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Sports Med. 2006;36(7):613-34.

Temporal changes in the physical fitness of US Army recruits.

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1
US Army Center for Health Promotion and Preventive Medicine, Aberdeen Proving Ground, Maryland 21010-5403, USA. joseph.knapik@apg.amedd.army.mil

Abstract

This article defines physical fitness and then reviews the literature on temporal trends in the physical fitness of new US Army recruits. Nineteen papers were found that met the review criteria and had published recruit fitness data from 1975 to 2003. The limited data on recruit muscle strength suggested an increase from 1978 to 1998 (20-year period). Data on push-ups and sit-ups suggested no change in muscular endurance between 1984 and 2003 (19-year period). Limited data suggested that maximal oxygen uptake (VO2max) [mL/kg/min] of male recruits did not change from 1975 to 1998 (23-year period), while there was some indication of a small increase in female recruit VO2max in the same period. On the other hand, slower times on 1-mile (1.6km) and 2-mile (3.2km) runs indicate declines in aerobic performance from 1987 to 2003 (16-year period). The apparent discrepancy between the VO2max and endurance running data may indicate that recruits are not as proficient at applying their aerobic capability to performance tasks, such as timed runs, possibly because of factors such as increased bodyweight, reduced experience with running, lower motivation and/or environmental factors. Recruit height, weight and body mass index have progressively increased between 1978 and 2003 (25-year period). Both the body fat and fat-free mass of male recruits increased from 1978 to 1998 (20-year period); however, body composition data on female recruits did not show a consistent trend. In this same time period, the literature contained little data on youth physical activity but there was some suggestion that caloric consumption increased. This article indicates that temporal trends in recruit fitness differ depending on the fitness component measured. The very limited comparable data on civilian populations showed trends similar to the recruit data.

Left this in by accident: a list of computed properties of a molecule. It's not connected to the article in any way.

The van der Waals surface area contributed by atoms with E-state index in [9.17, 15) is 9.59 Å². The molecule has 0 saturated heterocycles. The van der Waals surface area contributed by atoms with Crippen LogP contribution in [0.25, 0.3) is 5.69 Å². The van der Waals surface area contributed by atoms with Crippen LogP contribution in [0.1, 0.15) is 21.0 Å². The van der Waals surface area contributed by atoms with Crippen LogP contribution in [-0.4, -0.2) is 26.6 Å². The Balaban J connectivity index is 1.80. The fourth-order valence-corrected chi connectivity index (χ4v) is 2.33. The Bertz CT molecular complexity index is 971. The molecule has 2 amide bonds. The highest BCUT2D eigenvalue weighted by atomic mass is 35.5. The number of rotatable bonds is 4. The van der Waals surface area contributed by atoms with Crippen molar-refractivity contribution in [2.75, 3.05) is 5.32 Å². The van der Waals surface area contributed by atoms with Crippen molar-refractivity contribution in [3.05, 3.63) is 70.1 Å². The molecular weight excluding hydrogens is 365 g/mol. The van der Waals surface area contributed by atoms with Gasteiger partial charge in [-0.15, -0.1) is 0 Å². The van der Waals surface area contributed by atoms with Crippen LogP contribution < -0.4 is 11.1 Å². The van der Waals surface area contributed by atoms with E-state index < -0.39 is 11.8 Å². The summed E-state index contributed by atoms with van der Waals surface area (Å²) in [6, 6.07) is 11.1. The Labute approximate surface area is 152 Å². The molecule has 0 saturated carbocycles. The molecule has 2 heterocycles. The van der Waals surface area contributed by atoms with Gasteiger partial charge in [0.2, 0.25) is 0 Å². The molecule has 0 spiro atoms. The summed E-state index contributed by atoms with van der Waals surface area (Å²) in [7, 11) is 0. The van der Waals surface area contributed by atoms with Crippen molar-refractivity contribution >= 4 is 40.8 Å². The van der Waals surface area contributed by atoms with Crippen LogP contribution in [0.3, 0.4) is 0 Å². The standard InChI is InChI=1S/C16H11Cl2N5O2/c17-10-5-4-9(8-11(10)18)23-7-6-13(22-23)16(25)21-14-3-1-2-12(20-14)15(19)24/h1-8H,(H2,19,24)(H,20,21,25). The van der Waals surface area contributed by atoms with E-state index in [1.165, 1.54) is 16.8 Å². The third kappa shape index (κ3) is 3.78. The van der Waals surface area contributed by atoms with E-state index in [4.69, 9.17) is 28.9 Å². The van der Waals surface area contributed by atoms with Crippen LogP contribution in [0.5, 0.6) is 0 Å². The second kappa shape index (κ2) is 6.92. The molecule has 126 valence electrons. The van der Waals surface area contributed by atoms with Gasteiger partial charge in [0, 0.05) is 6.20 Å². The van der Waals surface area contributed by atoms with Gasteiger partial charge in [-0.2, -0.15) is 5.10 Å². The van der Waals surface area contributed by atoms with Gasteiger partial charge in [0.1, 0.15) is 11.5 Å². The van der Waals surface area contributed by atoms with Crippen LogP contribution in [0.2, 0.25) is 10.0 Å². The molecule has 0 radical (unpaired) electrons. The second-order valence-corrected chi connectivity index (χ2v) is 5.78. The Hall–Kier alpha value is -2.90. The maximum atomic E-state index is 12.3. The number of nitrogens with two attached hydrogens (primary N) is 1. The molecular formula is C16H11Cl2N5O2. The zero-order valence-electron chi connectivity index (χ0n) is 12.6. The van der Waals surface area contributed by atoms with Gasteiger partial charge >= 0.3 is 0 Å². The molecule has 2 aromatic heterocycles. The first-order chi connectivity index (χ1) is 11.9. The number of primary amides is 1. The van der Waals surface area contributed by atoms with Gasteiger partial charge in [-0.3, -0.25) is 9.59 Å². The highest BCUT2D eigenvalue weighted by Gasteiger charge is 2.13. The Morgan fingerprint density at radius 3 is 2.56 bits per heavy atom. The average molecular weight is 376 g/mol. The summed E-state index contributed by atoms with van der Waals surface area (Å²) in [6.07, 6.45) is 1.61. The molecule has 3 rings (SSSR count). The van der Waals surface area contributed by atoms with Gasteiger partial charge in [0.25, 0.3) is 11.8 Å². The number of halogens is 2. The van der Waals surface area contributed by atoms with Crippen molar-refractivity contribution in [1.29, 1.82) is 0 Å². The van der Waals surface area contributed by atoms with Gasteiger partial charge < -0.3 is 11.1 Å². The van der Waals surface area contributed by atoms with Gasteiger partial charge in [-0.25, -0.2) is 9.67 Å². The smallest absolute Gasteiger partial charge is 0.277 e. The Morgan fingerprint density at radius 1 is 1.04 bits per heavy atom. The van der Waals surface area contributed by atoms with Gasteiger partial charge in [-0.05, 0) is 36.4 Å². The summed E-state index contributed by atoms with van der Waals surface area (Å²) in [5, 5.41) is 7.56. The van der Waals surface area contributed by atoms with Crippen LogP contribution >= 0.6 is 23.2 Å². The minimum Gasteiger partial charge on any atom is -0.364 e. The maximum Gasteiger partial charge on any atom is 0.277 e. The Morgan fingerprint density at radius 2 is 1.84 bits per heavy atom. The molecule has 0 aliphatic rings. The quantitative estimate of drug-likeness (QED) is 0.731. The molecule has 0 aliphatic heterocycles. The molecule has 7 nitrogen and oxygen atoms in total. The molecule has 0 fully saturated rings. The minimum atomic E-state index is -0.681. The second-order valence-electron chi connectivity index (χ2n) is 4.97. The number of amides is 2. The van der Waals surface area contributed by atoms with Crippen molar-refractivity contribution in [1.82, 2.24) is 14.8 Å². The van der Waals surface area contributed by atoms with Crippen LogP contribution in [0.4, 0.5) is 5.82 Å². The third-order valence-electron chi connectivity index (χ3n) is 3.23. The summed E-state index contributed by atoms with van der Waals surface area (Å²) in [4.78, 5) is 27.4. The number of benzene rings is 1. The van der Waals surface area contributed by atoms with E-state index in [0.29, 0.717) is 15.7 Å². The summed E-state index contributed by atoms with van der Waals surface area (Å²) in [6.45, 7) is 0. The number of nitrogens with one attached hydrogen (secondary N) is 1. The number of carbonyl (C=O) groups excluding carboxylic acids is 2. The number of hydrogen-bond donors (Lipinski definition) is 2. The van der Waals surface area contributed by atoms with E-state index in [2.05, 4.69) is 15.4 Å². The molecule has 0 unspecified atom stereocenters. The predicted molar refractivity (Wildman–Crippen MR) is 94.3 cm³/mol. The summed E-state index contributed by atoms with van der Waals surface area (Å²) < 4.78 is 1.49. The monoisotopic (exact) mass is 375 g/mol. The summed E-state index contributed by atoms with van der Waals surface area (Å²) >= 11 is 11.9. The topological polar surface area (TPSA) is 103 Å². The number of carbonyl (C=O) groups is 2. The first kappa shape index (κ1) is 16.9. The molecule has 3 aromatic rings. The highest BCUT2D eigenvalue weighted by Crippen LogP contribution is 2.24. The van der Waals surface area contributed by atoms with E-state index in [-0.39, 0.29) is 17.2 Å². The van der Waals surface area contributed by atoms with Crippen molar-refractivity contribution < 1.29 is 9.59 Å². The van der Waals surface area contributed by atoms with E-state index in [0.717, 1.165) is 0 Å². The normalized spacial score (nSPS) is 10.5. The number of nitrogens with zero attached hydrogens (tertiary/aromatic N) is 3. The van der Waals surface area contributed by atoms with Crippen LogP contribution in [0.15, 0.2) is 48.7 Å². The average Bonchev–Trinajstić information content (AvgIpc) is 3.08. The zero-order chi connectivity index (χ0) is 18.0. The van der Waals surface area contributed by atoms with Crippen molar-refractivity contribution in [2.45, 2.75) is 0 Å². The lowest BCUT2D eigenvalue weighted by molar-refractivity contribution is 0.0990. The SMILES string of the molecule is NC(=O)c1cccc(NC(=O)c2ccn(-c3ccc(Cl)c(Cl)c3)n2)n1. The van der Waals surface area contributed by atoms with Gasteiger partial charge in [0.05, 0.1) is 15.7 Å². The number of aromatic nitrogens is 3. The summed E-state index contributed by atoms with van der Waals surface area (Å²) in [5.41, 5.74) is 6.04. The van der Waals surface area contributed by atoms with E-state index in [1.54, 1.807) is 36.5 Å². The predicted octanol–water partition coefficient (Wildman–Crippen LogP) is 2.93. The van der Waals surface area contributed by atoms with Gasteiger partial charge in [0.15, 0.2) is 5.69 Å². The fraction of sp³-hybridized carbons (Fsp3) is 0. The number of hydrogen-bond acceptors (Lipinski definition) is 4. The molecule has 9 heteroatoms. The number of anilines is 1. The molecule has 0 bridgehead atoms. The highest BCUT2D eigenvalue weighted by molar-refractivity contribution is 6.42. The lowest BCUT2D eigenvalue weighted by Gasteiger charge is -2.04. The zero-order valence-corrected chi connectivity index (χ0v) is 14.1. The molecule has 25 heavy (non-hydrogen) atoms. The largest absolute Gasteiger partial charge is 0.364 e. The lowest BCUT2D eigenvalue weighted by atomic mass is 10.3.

PMID:
16796397
[Indexed for MEDLINE]
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